Writing an Interior Design Concept Statement
An interior design concept statement is a project proposal. It spells out what you’re going to do and how you’re going to do it. You don’t have to detail every step of your ideas in a statement. The statement’s purpose is to convince a client you’re right for the job; if she agrees, the details can follow. A concept design statement can be just a couple of sentences, like an elevator pitch, or a couple of paragraphs.
Define the Goal
For some interior design jobs, your goal is simple. The client has a vision such as a more up-to-date family room or a more functional office. Your statement has to show how you’ll make the vision real. A different client, however, may be dissatisfied with her status quo but can’t say what’s wrong with it. Your statement has to offer a design concept even if you don’t have clear directions on what the client wants.
Intention and Strategy
Suppose your client wants her breakfast nook to feel more appealing. That gives you a clear goal, but there are many designs that might accomplish that. Your design statement has to show how you’ll reach her goal better than the competition. It should express your design intentions and your strategy for making them real. For example, your intention might be to make the room feel like the heart of the house; your strategy might include replacing the current furniture with warm, comfortable wooden chairs.
Your Own Thoughts
A good concept statement expresses your thoughts. It doesn’t just repeat what the client tells you she wants, or talk in generalities or obvious statements. “People will love to eat in the breakfast nook” doesn’t tell the client much. A good statement provides enough detail for the client to understand your intentions and strategy. “The breakfast nook will delight everyone because of the warm, inviting furniture under the morning sun streaming through the skylight,” for instance, gives the client some solid details to think about.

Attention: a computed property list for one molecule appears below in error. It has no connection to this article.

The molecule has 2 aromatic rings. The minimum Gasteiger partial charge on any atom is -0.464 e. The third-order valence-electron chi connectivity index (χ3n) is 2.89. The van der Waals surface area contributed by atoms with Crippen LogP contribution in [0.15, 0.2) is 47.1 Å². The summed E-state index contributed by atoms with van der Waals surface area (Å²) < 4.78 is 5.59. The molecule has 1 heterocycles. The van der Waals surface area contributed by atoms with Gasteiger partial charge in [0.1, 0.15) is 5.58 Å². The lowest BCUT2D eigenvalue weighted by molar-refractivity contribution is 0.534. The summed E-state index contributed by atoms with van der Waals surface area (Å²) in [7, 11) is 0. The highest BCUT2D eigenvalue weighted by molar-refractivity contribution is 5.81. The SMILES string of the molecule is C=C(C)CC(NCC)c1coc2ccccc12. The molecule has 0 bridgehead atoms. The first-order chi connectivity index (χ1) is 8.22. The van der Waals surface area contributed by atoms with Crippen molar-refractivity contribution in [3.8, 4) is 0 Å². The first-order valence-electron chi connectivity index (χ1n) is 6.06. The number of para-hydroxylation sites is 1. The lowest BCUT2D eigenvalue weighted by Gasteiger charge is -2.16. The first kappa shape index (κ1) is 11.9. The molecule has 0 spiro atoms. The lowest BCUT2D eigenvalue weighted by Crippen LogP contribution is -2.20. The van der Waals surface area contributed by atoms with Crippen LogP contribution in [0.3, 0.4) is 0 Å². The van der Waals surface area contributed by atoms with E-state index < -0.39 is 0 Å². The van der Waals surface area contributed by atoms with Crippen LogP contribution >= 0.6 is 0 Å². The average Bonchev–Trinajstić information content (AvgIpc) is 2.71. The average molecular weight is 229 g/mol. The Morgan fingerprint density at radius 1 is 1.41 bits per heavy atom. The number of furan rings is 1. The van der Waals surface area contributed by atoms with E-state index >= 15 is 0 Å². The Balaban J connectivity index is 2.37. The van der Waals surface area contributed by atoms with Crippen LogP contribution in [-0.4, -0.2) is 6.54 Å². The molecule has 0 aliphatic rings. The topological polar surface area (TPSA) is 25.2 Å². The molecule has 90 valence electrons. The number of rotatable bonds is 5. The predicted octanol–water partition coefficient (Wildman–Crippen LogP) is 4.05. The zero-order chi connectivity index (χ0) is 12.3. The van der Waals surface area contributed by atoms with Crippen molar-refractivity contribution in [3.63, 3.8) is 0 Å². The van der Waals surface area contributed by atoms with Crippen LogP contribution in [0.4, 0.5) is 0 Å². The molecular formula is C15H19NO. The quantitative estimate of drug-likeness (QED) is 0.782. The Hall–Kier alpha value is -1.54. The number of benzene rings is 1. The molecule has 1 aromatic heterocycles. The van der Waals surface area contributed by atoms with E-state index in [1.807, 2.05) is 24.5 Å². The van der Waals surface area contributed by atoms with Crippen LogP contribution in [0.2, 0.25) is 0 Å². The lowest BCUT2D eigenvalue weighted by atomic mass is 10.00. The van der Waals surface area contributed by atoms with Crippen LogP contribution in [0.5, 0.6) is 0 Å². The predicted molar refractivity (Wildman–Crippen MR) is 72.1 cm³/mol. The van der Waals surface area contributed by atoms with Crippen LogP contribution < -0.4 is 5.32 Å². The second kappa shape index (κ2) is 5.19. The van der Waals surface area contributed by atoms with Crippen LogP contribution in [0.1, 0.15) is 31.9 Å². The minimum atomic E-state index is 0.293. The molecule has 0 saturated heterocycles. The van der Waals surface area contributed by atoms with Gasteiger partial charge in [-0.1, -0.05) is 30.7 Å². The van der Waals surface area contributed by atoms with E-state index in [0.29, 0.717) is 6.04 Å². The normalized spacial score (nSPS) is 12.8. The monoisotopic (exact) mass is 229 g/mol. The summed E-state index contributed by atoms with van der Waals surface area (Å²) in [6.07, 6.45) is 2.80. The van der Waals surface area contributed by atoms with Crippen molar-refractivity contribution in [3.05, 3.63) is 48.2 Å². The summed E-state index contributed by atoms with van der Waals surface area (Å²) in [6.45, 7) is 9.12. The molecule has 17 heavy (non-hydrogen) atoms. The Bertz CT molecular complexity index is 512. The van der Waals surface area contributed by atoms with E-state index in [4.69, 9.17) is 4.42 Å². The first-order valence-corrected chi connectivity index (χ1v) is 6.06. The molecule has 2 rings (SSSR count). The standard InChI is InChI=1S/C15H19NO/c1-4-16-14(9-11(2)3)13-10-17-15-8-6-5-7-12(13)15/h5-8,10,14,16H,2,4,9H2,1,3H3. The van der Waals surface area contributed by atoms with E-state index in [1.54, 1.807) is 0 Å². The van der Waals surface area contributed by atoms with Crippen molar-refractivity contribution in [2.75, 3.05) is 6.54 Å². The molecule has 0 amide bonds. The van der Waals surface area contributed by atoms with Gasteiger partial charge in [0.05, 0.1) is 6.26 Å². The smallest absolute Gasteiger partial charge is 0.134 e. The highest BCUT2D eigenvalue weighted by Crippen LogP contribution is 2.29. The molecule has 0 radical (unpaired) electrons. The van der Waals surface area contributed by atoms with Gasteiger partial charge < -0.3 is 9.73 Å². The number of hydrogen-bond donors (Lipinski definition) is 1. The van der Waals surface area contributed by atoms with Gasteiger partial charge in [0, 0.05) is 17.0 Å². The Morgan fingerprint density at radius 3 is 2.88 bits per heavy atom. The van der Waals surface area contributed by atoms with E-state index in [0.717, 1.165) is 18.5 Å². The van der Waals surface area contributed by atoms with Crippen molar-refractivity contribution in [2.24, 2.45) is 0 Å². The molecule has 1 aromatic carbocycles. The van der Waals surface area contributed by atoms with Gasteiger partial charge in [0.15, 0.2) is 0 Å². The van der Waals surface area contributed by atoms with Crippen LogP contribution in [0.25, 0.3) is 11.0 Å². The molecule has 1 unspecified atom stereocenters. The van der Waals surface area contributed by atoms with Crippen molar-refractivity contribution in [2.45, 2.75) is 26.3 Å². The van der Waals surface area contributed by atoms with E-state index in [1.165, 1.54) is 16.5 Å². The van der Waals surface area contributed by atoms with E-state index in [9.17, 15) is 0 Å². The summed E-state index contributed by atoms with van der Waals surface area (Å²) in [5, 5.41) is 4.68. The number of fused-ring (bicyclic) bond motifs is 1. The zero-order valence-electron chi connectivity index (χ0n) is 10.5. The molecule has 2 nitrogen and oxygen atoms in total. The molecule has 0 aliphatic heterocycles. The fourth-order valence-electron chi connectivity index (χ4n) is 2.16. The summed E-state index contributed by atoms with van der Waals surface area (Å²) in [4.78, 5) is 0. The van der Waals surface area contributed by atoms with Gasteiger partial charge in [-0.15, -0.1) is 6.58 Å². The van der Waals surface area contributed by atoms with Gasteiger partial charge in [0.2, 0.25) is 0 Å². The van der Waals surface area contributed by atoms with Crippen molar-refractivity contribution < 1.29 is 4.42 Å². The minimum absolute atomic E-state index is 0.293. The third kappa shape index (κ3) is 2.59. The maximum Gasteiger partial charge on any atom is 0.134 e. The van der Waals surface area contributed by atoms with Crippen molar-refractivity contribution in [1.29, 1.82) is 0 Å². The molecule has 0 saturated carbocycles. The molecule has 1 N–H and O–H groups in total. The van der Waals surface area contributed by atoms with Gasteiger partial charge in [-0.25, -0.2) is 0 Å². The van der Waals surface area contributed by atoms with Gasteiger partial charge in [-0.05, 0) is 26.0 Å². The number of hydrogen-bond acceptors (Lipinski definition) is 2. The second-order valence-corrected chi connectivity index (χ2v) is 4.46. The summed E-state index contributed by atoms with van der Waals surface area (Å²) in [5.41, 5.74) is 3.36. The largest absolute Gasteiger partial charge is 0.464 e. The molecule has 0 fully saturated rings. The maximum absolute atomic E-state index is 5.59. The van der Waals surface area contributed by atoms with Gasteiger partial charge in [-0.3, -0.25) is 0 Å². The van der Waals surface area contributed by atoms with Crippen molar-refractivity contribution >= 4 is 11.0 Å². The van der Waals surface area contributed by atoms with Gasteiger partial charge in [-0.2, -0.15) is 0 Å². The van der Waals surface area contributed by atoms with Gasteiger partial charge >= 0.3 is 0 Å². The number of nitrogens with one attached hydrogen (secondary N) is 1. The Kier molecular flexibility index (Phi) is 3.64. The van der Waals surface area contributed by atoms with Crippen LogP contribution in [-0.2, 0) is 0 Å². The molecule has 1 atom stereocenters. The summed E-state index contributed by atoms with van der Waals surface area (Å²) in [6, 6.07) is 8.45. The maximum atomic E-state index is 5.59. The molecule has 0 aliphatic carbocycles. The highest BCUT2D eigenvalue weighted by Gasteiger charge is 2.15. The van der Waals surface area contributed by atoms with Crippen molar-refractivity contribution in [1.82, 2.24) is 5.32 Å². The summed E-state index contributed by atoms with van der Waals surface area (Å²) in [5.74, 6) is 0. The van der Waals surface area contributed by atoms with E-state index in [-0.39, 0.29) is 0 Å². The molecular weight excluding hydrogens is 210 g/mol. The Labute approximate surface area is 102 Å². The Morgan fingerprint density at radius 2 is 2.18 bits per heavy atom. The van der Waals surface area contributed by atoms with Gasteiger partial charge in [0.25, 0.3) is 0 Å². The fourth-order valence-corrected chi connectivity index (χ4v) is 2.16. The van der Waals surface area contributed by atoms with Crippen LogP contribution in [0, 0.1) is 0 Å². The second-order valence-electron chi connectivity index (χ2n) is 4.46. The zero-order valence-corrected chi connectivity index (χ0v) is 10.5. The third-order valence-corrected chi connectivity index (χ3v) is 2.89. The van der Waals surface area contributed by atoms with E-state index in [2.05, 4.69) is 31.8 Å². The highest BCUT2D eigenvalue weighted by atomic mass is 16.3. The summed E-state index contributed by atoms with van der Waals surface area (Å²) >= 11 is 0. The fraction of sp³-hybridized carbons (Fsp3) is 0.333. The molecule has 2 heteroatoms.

Perfecting the Statement
The design concept statement isn’t just to sharpen your ideas. It’s also supposed to sell the client on your ideas. There are several approaches you can take. You can describe the most eye-catching single feature, or discuss the mood or emotional reaction your concept will invoke. A simple statement about how you’ll fix the problem may be enough, as long as you’re not just parroting the client’s words back at him. Work on your statement until it conveys as much as possible about your idea in as few words as possible.
About the Author
A graduate of Oberlin College, Fraser Sherman began writing in 1981. Since then he s researched and written newspaper and magazine stories on city government, court cases, business, real estate and finance, the uses of new technologies and film history. Sherman has worked for more than a decade as a newspaper reporter, and his magazine articles have been published in Newsweek, Air Space, Backpacker and Boys Life. Sherman is also the author of three film reference books, with a fourth currently under way.
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